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How to Find the Right Therapist For You

Updated: Feb 21, 2021


Going ‘therapist shopping’, as I like to call it, can feel like an overwhelming task. After all you're trying to find someone you feel able to pour out your heart and soul to. No pressure, right? The truth is it can take meeting a few therapists to find the right one for you - but stick with it as it will be worth it. Scroll down to read my top tips for finding the right therapist for you.



Sometimes you can’t put your finger on why exactly you’re seeking therapy, and that’s completely valid. A good therapist will help you to suss all that out. You may also have a specific need in mind, and that’s okay too. If you're coming to therapy with a particular issue such as depression, anxiety or addiction, then it can be helpful to find a therapist who has previous experience in this area. Be wary of therapists who have a long list of about twenty areas they’re ‘experts' in: more isn’t better. Have they attended additional courses on that area? Perhaps they have conducted research or published papers on it? If you’re still unsure, ask them what makes them an expert in your area.


Accreditation/ Regulatory bodies

The main regulatory bodies for counselling in the UK are The National Counselling Society (NCS), British Association for Counselling and Psychotherapy (BACP) for the UK and COSCA (Counselling & Psychotherapy in Scotland) for Scotland. The Health and Care Professions Council (HCPC) is the regulatory body for practitioner psychologists and art therapists.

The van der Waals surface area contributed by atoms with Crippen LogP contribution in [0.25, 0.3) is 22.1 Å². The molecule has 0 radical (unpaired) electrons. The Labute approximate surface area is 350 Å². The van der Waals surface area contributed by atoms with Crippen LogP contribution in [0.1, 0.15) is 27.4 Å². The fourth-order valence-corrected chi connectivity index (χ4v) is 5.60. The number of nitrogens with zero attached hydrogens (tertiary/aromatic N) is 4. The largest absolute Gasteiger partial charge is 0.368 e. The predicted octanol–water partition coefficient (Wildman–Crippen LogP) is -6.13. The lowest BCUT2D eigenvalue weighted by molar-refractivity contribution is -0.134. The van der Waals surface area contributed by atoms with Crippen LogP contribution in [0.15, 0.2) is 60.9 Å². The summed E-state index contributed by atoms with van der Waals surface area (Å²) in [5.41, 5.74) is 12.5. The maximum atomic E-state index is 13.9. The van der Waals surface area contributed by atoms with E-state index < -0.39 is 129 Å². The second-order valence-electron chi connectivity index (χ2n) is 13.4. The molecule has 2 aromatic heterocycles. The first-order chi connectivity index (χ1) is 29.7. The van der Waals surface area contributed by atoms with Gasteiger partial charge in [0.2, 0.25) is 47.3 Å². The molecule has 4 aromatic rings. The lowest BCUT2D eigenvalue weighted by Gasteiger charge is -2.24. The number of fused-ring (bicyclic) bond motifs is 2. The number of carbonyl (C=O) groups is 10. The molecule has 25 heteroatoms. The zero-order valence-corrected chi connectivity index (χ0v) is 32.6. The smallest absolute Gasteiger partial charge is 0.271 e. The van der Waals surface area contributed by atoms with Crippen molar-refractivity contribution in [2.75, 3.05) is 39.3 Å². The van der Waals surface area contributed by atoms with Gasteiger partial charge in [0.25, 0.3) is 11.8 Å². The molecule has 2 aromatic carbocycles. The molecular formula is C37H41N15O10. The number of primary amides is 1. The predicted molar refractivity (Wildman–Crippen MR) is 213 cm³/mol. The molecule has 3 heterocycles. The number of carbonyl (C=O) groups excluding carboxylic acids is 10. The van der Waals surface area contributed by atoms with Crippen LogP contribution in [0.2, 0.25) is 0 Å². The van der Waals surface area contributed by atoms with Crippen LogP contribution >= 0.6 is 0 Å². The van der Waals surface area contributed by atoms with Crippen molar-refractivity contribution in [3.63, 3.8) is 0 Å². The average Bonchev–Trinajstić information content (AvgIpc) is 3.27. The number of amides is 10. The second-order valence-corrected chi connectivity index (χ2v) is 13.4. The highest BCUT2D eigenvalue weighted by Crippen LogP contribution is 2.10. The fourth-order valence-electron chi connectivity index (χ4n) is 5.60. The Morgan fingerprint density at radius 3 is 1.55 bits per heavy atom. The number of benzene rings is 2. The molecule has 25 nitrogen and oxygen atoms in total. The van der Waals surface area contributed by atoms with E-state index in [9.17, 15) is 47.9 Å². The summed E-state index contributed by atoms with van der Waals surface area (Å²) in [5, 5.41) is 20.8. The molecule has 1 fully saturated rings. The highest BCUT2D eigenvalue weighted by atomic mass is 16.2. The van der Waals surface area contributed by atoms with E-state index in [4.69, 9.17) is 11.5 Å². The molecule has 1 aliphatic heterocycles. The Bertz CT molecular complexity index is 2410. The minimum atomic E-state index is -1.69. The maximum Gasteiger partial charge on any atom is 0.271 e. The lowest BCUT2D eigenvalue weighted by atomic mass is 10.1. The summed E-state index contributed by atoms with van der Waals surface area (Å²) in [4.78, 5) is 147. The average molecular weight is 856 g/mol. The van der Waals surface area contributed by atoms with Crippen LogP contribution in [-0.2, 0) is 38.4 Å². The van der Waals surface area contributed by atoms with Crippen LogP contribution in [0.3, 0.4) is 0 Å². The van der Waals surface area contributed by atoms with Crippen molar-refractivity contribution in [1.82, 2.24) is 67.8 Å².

Other regulatory bodies include, but are not limited to:

  1. The UK Council for Psychotherapy (UKCP)

  2. Irish Association for Counselling and Psychotherapy (IACP)

  3. The Association of Cognitive Analytic Therapy (ACAT)

  4. Association of Child Psychotherapists (ACP)

  5. British Association for Behavioural and Cognitive Psychotherapies (BABCP)

  6. British Association of Play Therapists (BAPT)

  7. British Psychoanalytic Council (BPC)

  8. British Psychodrama Association (BPA)

  9. College of Sexual and Relationship Therapists (COSRT)

  10. Association for Dance Movement Psychotherapy (ADMP)

  11. UK Association of Humanistic Psychology Practitioners (UKAHPP)

These bodies ensure practitioner members abide by a stringent code of ethical guidelines. You can check out their individual websites for the specifics, but this usually includes guidelines on confidentiality, client’s complaint’s procedures and data protection. They also usually require members to keep up with 'Continuing Professional Development', meaning members will constantly be furthering their skills. If a counsellor does not belong to any of these organisations then it isn’t necessarily an immediate red flag - it isn’t a requirement by law for all therapists to be a member of a regulatory body. Having said that, it’s definitely worth asking why they aren’t a member - if they’re avoiding being answerable to a professional body then that is certainly questionable.


Therapeutic Modality

There are many different theoretical orientations out there. The most common ones at the moment are Psychodynamic Counselling, Cognitive Behavioural Therapy (CBT), Person-Centred Counselling, Gestalt Therapy, Acceptance and Commitment Therapy (ACT), Dialectical Behavioural Therapy (DBT) and Cognitive Analytical Therapy (CAT). If you have experience with a particular modality and have found it helpful (or unhelpful) then it may be useful to check out what modality a potential therapist uses. Therapists may specialise in a certain area, such as Cognitive Behavioural Therapy, but many also integrate numerous theories into their practice.